• Posted: February 02, 2018
    Zine Artist Madeleine Veitch

    Randall Library is proud to welcome artist Madeline Veitch for an event that is all about Zines!

    Please join us at 6 PM on Wednesday, March 14th, in the Sherman Hayes Gallery for a conversation about zines: their origin, zine culture, and how Randall Library and the department of Art & Art History are creating a UNCW zine culture of their own. 

    Zines create powerful spaces for low-budget, offline, author/artist-directed knowledge sharing. Tracing some of the roots of underground and author-driven publications through19th and 20th century subcultures, this talk will address how zines and their forerunners have played a vital role in building community and visual resonances around identity and lived experience. In examining contemporary zine cultures, we’ll explore how zines facilitate important forms of speech and knowledge circulation in the present social and political climate. 

    Madeline Veitch is a Research, Metadata, and Zine Librarian at SUNY New Paltz. In 2014, she collaborated with a group of students to start a zine library at the Sojourner Truth Library. The collection has since grown to over 600 zines and spawned an array of library programming around zines and zinemaking. She believes that communities should have access to the knowledge they produce and sees the circulation of art and ideas through zines as a powerful way to upend the traditional publishing model. She lives in the Hudson Valley where she spends her spare time rambling around the Shawangunk mountains and making zines.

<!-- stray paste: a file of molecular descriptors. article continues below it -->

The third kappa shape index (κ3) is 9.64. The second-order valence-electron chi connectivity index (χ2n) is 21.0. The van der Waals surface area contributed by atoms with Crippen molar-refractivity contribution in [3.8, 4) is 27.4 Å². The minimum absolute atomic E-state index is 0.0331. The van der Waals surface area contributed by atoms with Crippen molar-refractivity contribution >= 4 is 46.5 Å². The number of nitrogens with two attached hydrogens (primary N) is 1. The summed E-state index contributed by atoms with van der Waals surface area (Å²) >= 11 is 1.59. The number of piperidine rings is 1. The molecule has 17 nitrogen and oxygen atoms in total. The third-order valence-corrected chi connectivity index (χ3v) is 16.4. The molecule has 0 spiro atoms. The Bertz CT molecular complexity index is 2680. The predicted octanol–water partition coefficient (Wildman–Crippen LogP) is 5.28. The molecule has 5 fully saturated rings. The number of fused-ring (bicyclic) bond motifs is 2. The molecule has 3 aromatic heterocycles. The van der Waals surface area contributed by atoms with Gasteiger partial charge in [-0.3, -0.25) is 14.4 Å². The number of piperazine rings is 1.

A zine-making workshop will be held from 1 - 3 PM at CAB 2041. Seats available on a first come, first served basis. 

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  • Posted: January 31, 2018
    NC Live logo

    For the 2018 – 2022 Resource Cycle, NC Live has added 15 new resources! These resources are available to all UNCW students, faculty and staff through the Randall Library website. You can read more about the 2018 – 2022 Resource Updates on the NC Live website.






    Newly added resources:

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  • Posted: January 09, 2018
    Extended Hours on Fridays

    You asked for it ...

    Your SGA and Randall Library have been working together and starting Friday, January 12th the library building will close at 9 PM instead of 6 PM on Fridays throughout the semester.

    The extended hours will work similarly to our operating hours Sunday through Thursday which begin at 10 PM —

    -The circulation desk will be closed
    -The building will be staffed with security guards
    -UNCW OneCard access will be required between 6 PM and 9 PM

    For a full list of Randall Library hours, please follow this link: https://library.uncw.edu/hours



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  • Posted: January 04, 2018
    Weather Alert

    Due to inclement weather, and in keeping with the most recent UNCW Weather Alert, Randall Library will close at 2 PM today, Wednesday, January 3rd. We will remain closed through Thursday, January 4th and Friday, January 5th.

    The library will re-open at 12noon on Saturday January 6th.

    For updated information, please check back here or visit www.uncw.edu